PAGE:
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PARALLEL UNIVERSE: Inside the Beltway, Cheerleader for Housing Industry Says Housing Bubble Bursting is Good News

Posted by kinchendavid on October 12, 2006

By David M. Kinchen
Editor, Huntington News Network

Hinton, WV – There’s a big snowstorm brewing in the Upper Midwest and snow flurries may make an appearance in the Mountain State, but leave it to the National Association of Realtors to break out the lemonade. As in if you have lemons, make lemonade.

The latest press release from the NAR — on Oct. 11, 2006 — is headlined: “Home Prices Correcting, Buyers Returning to the Market.”

As a veteran real estate reporter who began covering the housing market more than 35 years ago, I predicted last year that rapidly inflated home prices couldn’t be sustained in the wake of massive consumer debt and incomes that weren’t even keeping pace with inflation. It’s happened in California, where I covered housing at the L.A. Times for more than 14 years. It’s happening in Las Vegas, Phoenix, Dallas and will soon happen in places like Chicago, which has experienced an unprecedented condominium boom in the downtown areas, especially along both banks of the Chicago River adjacent to Lake Michigan.

The NAR says that “home sales appear to be bottoming out with lower home prices attracting buyers in many areas of the country.”

David Lereah, NAR’s chief economist, said the housing market is showing signs of life and that sales may be leveling out. “Many potential home buyers who have been taking a wait-and-see attitude or taking their time and being methodical in the search process are being enticed by lower home prices,” he said. “Given a positive economic backdrop of lower interest rates and job creation, we expect sales activity to pick up early next year.”

Lereah is paid to be optimistic; I’m paid to take the spin out of what passes for news and I say a major downward correction will be necessary to attract buyers to a still overpriced housing market. Prices are so far out of kilter with reality – and realty – that actual declines will have to be substantial to attract buyers, in my opinion.

The NAR says that “existing-home sales are forecast to be fairly stable in the fourth quarter and sales for all of 2006 are expected to drop 8.9 percent to 6.45 million – still the third strongest year after consecutive records in 2004 and 2005. New-home sales are forecast to fall 17.3 percent this year to 1.06 million, the fourth highest year on record. Housing starts should be down 10.9 percent to 1.84 million in 2006.

The trade association of the nation’s real estate agents adds: “with a recent correction in the market, the national median existing-home price is likely to rise 1.6 percent to $223,000 for all of 2006; it’s anticipated prices will remain slightly below year-ago levels before gaining positive traction in the first quarter of 2007. The median new-home price is projected to decline 0.2 percent to $240,500 – largely the result of builder price cuts to move unsold inventory.”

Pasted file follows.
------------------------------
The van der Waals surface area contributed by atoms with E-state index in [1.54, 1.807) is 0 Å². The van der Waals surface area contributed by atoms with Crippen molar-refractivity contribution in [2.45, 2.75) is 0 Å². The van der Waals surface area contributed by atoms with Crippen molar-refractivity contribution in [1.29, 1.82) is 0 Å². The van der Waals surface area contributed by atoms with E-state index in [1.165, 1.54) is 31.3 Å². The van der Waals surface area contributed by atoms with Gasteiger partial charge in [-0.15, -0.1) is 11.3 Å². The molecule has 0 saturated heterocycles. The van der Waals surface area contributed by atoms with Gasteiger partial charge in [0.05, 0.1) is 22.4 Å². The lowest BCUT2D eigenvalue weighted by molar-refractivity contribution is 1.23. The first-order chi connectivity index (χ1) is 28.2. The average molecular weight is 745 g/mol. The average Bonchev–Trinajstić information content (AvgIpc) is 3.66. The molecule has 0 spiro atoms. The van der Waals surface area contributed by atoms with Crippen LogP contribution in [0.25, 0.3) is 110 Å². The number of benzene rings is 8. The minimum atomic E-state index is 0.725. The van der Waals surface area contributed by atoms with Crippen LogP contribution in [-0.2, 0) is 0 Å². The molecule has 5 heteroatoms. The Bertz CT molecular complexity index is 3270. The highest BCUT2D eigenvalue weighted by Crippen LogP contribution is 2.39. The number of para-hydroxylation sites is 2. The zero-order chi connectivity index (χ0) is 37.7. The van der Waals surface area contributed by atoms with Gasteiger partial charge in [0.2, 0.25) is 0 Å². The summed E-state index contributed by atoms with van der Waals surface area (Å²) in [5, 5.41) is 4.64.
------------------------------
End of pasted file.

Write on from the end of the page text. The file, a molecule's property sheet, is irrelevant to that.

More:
Folding the legs and setting up his lemonade stand table, NAR President Thomas M. Stevens from Vienna, Va., says in the release: “this presents a unique opportunity for buyers. The supply of homes on the market is the highest we’ve seen in over 13 years, and mortgage interest rates are experiencing an unexpected decline. The 30-year fixed rate is hovering around 6.3 percent, and sellers in most of the country are now showing a willingness to negotiate. While this changing market is a great time to buy, it’s become increasing important for parties on both sides of the real estate transaction process to have professional representation.”

I guess the real estate sales industry is the only place where a record inventory of unsold houses – the most since 1993 – is good news, but so be it. Car manufacturers have a high inventory of unsold vehicles and they don’t see it as good news.

According to the economic double-domes at NAR’s Washington, DC office, the 30-year fixed-rate mortgage will probably average 6.5 percent in the fourth quarter but will “trend up modestly in 2007.” If they want to move the houses, the folks at NAR should talk Fed Chairman Ben Bernanke into lowering rates, but that’s not likely to happen with the prospect of rising inflation.

The NAR says that the unemployment rate should average 4.8 percent in the fourth quarter. Inflation, as measured by the Consumer Price Index, is expected to be 3.4 percent for all of 2006, while growth in the U.S. gross domestic product is forecast at 3.3 percent. Inflation-adjusted disposable personal income is likely to grow 3.4 percent for 2006.

I’m not saying “I told you so…or maybe I am. When you’ve put a few hundred thousand miles on a career of covering real estate, you gain perspective about the peaks and valleys – maybe even depressions – of the housing industry.

Editor’s Note: David M. Kinchen began covering real estate at The Milwaukee Sentinel in 1970 and continued from 1976-1990 at the Los Angeles Times. He’s been a member of the National Association of Real Estate Editors since 1971 and was president in 1984.


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